The following questions were answered by meteorologist Al Peterlin.

Q: What was your scariest moment when you were a meteorologist? Is it fun sometimes?
A: Being a meteorologist is usually fun. It's always interesting. No two days are ever an exact repeat, so there is no boredom. There are occasional "scary" moments but not dangerous ones. Occasionally, a warning of severe weather — thunderstorms, floods, or tornado — could be life threatening to the public. In trying to get the warning out, there can be stress in the a recognition of danger and a great desire to be right. (Al Peterlin)

Q: When and why did you first become a weather scientist?
A: I became a weather scientist in 1970. I was in the Air Force, which needed weather officers to brief pilots about weather. They sent me to the University of Oklahoma. In 1973, I left the Air Force and joined the National Weather Service, where I worked as a forecaster in several states before I was promoted. I'm now the Chief Meteorologist for the Department of Agriculture, where I study weather and how it affects farm production, livestock, and crops all over the world. Weather is a wonderful career. The work changes every day, it affects people's lives, and everybody likes to talk about the weather. If you like clouds, can learn math, and enjoy talking to people, you'd make a great weather forecaster. (Al Peterlin)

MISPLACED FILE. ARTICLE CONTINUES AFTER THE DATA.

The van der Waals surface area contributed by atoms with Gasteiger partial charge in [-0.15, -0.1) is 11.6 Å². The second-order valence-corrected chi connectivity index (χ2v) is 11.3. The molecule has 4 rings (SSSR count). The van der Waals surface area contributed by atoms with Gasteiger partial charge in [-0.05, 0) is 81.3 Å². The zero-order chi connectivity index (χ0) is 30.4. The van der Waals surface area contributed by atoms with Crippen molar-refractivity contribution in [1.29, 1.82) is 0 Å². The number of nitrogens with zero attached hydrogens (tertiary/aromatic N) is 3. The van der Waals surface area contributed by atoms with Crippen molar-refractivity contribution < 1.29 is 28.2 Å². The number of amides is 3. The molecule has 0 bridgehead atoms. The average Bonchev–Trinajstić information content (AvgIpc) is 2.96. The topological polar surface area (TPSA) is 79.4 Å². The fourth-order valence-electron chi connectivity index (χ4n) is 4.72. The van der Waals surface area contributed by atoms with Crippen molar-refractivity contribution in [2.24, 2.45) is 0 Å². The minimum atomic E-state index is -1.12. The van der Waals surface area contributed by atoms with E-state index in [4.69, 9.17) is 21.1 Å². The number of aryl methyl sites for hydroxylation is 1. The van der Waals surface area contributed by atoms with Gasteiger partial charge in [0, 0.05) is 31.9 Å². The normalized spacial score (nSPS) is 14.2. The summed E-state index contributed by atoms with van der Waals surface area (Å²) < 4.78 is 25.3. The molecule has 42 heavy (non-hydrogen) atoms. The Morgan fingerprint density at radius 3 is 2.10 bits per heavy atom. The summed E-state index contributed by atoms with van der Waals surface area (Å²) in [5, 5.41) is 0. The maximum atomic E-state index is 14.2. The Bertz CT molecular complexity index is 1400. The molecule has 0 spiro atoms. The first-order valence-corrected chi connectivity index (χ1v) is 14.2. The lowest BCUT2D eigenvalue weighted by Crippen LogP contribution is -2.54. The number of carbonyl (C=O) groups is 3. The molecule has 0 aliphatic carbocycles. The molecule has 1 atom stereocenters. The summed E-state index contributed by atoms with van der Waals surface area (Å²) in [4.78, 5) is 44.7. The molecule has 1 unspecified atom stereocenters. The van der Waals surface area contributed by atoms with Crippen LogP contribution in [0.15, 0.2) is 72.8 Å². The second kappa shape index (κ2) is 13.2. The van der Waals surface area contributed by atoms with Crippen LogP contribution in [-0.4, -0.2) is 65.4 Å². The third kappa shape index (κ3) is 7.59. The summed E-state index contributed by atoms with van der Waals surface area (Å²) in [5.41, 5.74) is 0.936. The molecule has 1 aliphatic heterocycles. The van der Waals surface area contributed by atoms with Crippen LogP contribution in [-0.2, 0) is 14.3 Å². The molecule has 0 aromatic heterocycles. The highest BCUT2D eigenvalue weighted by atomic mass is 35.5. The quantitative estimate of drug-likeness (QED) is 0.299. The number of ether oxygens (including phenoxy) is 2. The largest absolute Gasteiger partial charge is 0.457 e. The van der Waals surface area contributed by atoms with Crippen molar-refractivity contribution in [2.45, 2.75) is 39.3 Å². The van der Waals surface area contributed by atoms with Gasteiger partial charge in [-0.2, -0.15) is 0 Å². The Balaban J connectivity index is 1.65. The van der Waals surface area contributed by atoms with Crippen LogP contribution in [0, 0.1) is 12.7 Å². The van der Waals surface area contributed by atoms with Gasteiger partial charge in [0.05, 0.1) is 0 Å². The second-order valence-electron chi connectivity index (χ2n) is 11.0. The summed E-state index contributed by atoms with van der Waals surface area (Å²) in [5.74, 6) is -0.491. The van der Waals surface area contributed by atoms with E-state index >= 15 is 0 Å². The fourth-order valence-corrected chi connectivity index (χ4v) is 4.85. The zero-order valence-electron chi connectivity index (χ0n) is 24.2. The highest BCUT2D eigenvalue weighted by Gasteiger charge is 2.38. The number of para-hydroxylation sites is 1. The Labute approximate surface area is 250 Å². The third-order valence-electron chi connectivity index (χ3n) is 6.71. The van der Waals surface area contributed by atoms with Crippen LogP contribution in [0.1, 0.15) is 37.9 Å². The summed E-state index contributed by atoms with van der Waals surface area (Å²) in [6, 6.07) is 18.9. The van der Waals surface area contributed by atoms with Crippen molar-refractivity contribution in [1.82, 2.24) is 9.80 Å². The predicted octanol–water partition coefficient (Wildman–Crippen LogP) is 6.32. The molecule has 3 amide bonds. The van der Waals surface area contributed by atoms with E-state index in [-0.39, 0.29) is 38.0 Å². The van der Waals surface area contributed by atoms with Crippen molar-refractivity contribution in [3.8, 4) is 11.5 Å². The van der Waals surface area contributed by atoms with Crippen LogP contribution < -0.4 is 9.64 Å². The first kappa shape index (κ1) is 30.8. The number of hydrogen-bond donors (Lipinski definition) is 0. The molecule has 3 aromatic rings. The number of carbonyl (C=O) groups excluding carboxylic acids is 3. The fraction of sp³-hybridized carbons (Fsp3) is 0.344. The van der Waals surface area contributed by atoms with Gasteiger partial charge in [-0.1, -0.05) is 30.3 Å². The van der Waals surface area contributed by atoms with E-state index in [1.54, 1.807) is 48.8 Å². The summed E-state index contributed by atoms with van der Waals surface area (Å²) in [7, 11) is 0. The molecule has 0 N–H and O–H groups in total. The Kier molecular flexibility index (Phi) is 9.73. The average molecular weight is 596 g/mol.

Q: How did you decide to be a meteorologist?
A: I was an enlisted man in the Air Force. I took tests at the education office and was sent to the University of Oklahoma to study meteorology — the Air Forces choice. It was one of the best things ever to happen to me. I was not great at math before, but studying weather showed me how math could be used in a real job, and it made math easier to study — more interesting to understand and more useful in "real life." Weather and climate are wonderful career choices. (Al Peterlin)

Q: How does the weatherman on TV point to the map (in the right places) without even looking at it?
A: The best answer is practice. There is a monitor out of view that the weatherperson watches and then reacts accordingly. (Al Peterlin)